Lakefront Superhighway Named for “Big Daddy”


Gardiner Expressway

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Toronto loves to hate the Gardiner Expressway. Its construction meant the demolition of homes and a popular amusement park, paving over parkland and creating a long elevated barrier between the city and its lake. It was a 1950s answer to Toronto’s boom, and one of the first projects undertaken by the new Metro Toronto government and the most tenacious and forceful chairman in its history, Frederick G. Gardiner, Toronto’s “Big Daddy.”

Frederick G. Gardiner, c 1950s (courtesy City of Toronto Archives, Fonds 207, Series 1251, Item 367).

In eight years as the Metro Chairman (1954 to 1962), Gardiner pushed through the construction of two expressways, new municipal water and wastewater plants, expanded transit and large-scale social housing and park projects.

He was criticized for being undemocratic. “When he really wanted something, he just came and beat it out of you,” said Toronto mayor Nathan Phillips. Gardiner himself said, “I don’t care if I win or lose. But I win.” His personal vision, strength of will, relentless energy and political acumen achieved tremendous results in a relatively short span of time.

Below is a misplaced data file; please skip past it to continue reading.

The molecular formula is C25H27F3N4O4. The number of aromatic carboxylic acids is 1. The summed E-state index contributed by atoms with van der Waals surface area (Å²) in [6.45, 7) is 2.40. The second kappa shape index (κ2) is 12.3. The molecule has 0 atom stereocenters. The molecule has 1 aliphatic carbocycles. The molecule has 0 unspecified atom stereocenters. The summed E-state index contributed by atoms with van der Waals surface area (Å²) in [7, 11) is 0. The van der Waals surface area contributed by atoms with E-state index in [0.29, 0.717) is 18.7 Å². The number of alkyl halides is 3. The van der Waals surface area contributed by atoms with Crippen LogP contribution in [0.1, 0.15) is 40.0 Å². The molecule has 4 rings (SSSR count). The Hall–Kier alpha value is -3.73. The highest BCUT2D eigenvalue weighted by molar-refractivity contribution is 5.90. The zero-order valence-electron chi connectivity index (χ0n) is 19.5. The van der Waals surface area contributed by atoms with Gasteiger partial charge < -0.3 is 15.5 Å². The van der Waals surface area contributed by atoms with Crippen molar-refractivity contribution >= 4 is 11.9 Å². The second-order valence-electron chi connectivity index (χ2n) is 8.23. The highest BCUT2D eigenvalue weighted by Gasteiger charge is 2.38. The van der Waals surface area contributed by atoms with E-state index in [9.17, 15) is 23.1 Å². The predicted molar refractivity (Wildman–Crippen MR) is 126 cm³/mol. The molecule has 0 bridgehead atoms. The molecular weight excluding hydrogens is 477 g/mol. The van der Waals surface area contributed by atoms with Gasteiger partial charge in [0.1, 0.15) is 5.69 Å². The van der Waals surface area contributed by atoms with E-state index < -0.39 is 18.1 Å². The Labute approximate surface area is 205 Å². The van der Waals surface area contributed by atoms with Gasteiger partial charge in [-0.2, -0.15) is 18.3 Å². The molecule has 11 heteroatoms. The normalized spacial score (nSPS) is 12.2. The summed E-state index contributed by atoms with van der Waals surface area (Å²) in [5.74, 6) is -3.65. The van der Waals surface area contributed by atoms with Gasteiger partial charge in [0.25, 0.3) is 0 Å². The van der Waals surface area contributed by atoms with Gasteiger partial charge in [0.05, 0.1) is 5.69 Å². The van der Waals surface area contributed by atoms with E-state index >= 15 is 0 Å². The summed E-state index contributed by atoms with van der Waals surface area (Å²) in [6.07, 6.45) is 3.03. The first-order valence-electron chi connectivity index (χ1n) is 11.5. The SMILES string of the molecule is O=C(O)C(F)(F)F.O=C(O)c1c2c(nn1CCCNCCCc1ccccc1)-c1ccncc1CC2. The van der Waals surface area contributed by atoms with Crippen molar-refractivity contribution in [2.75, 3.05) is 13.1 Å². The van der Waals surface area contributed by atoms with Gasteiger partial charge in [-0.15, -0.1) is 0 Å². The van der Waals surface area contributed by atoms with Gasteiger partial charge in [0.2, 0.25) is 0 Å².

He was a colourful big city leader and it is fitting that such an imposing, ambitious and controversial project as the Gardiner Expressway should bear his name.

By Dennis Smith

Visit The Canadian Encyclopedia for more on Toronto.

It was deemed cheaper to tear down the Leslie Street section of the Gardiner Expressway, shown here in 2001, than to repair it (courtesy City of Toronto Archives/Series 572, File 98). View the image gallery